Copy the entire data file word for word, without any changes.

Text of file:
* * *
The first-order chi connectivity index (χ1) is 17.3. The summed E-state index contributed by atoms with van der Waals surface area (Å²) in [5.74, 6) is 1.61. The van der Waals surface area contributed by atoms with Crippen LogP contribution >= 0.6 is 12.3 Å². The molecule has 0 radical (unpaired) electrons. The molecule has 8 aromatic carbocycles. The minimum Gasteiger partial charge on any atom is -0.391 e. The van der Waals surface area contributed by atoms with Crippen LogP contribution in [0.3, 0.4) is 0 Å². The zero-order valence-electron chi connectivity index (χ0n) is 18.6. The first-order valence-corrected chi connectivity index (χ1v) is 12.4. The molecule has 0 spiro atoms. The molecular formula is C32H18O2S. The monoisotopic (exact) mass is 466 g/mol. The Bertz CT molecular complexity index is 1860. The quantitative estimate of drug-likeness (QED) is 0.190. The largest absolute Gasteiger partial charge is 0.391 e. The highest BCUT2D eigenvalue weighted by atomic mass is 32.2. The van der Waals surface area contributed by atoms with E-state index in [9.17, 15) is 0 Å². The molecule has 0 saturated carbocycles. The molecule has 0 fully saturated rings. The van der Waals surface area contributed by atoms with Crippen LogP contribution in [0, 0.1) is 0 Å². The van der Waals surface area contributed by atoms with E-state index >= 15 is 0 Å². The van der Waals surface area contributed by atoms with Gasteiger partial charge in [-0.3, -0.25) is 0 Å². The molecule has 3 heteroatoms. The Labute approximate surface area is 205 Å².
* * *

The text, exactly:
The first-order chi connectivity index (χ1) is 17.3. The summed E-state index contributed by atoms with van der Waals surface area (Å²) in [5.74, 6) is 1.61. The van der Waals surface area contributed by atoms with Crippen LogP contribution >= 0.6 is 12.3 Å². The molecule has 0 radical (unpaired) electrons. The molecule has 8 aromatic carbocycles. The minimum Gasteiger partial charge on any atom is -0.391 e. The van der Waals surface area contributed by atoms with Crippen LogP contribution in [0.3, 0.4) is 0 Å². The zero-order valence-electron chi connectivity index (χ0n) is 18.6. The first-order valence-corrected chi connectivity index (χ1v) is 12.4. The molecule has 0 spiro atoms. The molecular formula is C32H18O2S. The monoisotopic (exact) mass is 466 g/mol. The Bertz CT molecular complexity index is 1860. The quantitative estimate of drug-likeness (QED) is 0.190. The largest absolute Gasteiger partial charge is 0.391 e. The highest BCUT2D eigenvalue weighted by atomic mass is 32.2. The van der Waals surface area contributed by atoms with E-state index in [9.17, 15) is 0 Å². The molecule has 0 saturated carbocycles. The molecule has 0 fully saturated rings. The van der Waals surface area contributed by atoms with Crippen LogP contribution in [0, 0.1) is 0 Å². The van der Waals surface area contributed by atoms with E-state index >= 15 is 0 Å². The van der Waals surface area contributed by atoms with Gasteiger partial charge in [-0.3, -0.25) is 0 Å². The molecule has 3 heteroatoms. The Labute approximate surface area is 205 Å².